Supreme Court | Manisha Mondal/ThePrint
Supreme Court | Manisha Mondal/ThePrint
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The addition of these four judges will take the strength of the Supreme Court to 28 judges, against a sanctioned total of 31.

New Delhi: A high court judge who praised Prime Minister Narendra Modi as a “hero” is among four chief justices elevated to the Supreme Court late Thursday night.

The appointment of Chief Justice Hemant Gupta (Madhya Pradesh), R. Subhash Reddy (Gujarat), M.R. Shah (Patna) and Ajay Rastogi (Tripura) as Supreme Court judges was cleared a day after the top court’s collegium, led by Chief Justice of India Ranjan Gogoi, recommended their names to the law ministry.

The four judges were sworn in Friday morning.

The addition of these four judges will take the strength of the Supreme Court to 28 judges, against a sanctioned total of 31.

It comes just as two judges of the Supreme Court — Justice Kurian Joseph and Justice Madan B. Lokur — approach retirement in November and December respectively. Justice A.K. Sikri will retire next March.

This is the first recommendation for judicial appointments to the Supreme Court under Ranjan Gogoi, who took office as CJI last month.

Headed by the Chief Justice of India, the Supreme Court collegium also comprises the next four most senior judges. The current collegium comprises CJI Gogoi, Justice Madan B. Lokur, Justice Kurian Joseph, Justice A.K. Sikri and Justice S.A. Bobde


Also read: Hours after SC rap on high court judge appointments, Modi govt clears names


Controversies aplenty

Two of the new appointees — Justice Shah and Justice Gupta — have courted controversies.

Shah, who was appointed a judge of the Gujarat High Court in 2004, drew criticism in August this year for hailing Prime Minister Narendra Modi as a “model and hero”.

Shah’s abortive transfer from the high court of Gujarat to that of Madhya Pradesh was also mired in controversy. In 2016, the collegium, then led by Chief Justice of India T.S. Thakur, had recommended transferring Shah to the Madhya Pradesh High Court but the Modi government sat on the file without formally rejecting it.

Yatin Oza, a Gujarat-based senior advocate, subsequently wrote to Justice Thakur, alleging that Justice Shah was not being transferred on account of his alleged proximity to Modi and BJP president Amit Shah.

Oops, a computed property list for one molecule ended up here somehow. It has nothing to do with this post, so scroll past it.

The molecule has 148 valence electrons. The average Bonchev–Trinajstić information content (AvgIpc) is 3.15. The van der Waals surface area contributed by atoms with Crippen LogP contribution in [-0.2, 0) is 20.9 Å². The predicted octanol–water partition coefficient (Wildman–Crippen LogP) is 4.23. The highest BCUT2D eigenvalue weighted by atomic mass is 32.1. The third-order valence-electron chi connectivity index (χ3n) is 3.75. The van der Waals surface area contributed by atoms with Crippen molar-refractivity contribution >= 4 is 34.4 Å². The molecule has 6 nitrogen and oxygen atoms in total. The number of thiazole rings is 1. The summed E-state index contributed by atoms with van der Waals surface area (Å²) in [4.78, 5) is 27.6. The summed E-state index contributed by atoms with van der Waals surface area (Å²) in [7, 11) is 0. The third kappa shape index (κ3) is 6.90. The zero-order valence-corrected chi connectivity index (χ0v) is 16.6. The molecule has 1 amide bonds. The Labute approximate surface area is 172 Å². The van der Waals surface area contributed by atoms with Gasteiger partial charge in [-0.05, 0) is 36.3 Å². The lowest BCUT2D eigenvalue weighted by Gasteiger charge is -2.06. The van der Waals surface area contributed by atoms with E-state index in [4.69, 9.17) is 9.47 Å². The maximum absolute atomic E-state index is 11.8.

When Justice Thakur retired and his successor Justice J.S. Khehar took over, the government returned the file.

Justice Shah continued to serve in Gujarat as the second most senior judge till he was appointed the chief justice of the Patna High Court in August this year.

Justice Gupta, meanwhile, was under the lens in an Enforcement Directorate probe into money laundering allegations against his wife Alka Gupta.

Smooth sailing

This exercise of judicial appointments had none of the turbulence that marked an earlier round at the start of this year.

The Modi government had attempted to stall the elevation of Justice K.M. Joseph, arguing that the collegium had overlooked the “seniority criteria” while elevating him. Justice K.M. Joseph’s appointment came through after an eight-month bitter turf war between the executive and the judiciary.

While reiterating his name, the collegium had argued that all factors such as seniority, merit, regional representation will be considered while making recommendations.


Also read: Chief Justice who called Modi ‘model and hero’ among 4 recommended for elevation to SC


According to a resolution dated 24 October, the Supreme Court collegium recommended that appointments be made on the basis of seniority. The seniority of the judges is gauged by the date a judge is promoted as the chief justice of a high court.

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